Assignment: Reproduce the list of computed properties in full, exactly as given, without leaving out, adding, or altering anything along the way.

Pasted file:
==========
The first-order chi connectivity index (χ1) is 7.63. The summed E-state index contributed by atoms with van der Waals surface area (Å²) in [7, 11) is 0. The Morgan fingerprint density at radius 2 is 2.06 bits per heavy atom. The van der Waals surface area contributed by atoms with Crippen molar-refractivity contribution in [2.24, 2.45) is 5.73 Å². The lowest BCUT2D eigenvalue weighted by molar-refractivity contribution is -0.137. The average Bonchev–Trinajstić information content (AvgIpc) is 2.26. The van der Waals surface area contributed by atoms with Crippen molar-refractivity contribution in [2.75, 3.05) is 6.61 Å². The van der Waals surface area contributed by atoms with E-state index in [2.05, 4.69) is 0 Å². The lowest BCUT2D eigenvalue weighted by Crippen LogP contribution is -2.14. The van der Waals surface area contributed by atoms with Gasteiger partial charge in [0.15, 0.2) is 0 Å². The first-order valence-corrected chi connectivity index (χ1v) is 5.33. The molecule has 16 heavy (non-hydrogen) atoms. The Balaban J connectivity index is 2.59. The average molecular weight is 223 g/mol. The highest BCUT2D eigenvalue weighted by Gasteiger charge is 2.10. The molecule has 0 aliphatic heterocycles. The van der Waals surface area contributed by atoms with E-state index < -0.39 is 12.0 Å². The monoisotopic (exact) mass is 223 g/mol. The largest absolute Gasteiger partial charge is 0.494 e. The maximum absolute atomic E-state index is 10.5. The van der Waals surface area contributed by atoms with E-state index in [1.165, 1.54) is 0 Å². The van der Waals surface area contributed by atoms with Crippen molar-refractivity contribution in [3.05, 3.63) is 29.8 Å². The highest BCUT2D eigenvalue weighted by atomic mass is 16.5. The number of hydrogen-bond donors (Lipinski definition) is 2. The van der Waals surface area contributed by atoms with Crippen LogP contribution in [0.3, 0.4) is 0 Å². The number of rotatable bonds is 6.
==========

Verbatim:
The first-order chi connectivity index (χ1) is 7.63. The summed E-state index contributed by atoms with van der Waals surface area (Å²) in [7, 11) is 0. The Morgan fingerprint density at radius 2 is 2.06 bits per heavy atom. The van der Waals surface area contributed by atoms with Crippen molar-refractivity contribution in [2.24, 2.45) is 5.73 Å². The lowest BCUT2D eigenvalue weighted by molar-refractivity contribution is -0.137. The average Bonchev–Trinajstić information content (AvgIpc) is 2.26. The van der Waals surface area contributed by atoms with Crippen molar-refractivity contribution in [2.75, 3.05) is 6.61 Å². The van der Waals surface area contributed by atoms with E-state index in [2.05, 4.69) is 0 Å². The lowest BCUT2D eigenvalue weighted by Crippen LogP contribution is -2.14. The van der Waals surface area contributed by atoms with Gasteiger partial charge in [0.15, 0.2) is 0 Å². The first-order valence-corrected chi connectivity index (χ1v) is 5.33. The molecule has 16 heavy (non-hydrogen) atoms. The Balaban J connectivity index is 2.59. The average molecular weight is 223 g/mol. The highest BCUT2D eigenvalue weighted by Gasteiger charge is 2.10. The molecule has 0 aliphatic heterocycles. The van der Waals surface area contributed by atoms with E-state index < -0.39 is 12.0 Å². The monoisotopic (exact) mass is 223 g/mol. The largest absolute Gasteiger partial charge is 0.494 e. The maximum absolute atomic E-state index is 10.5. The van der Waals surface area contributed by atoms with E-state index in [1.165, 1.54) is 0 Å². The van der Waals surface area contributed by atoms with Crippen molar-refractivity contribution in [3.05, 3.63) is 29.8 Å². The highest BCUT2D eigenvalue weighted by atomic mass is 16.5. The number of hydrogen-bond donors (Lipinski definition) is 2. The van der Waals surface area contributed by atoms with Crippen LogP contribution in [0.3, 0.4) is 0 Å². The number of rotatable bonds is 6.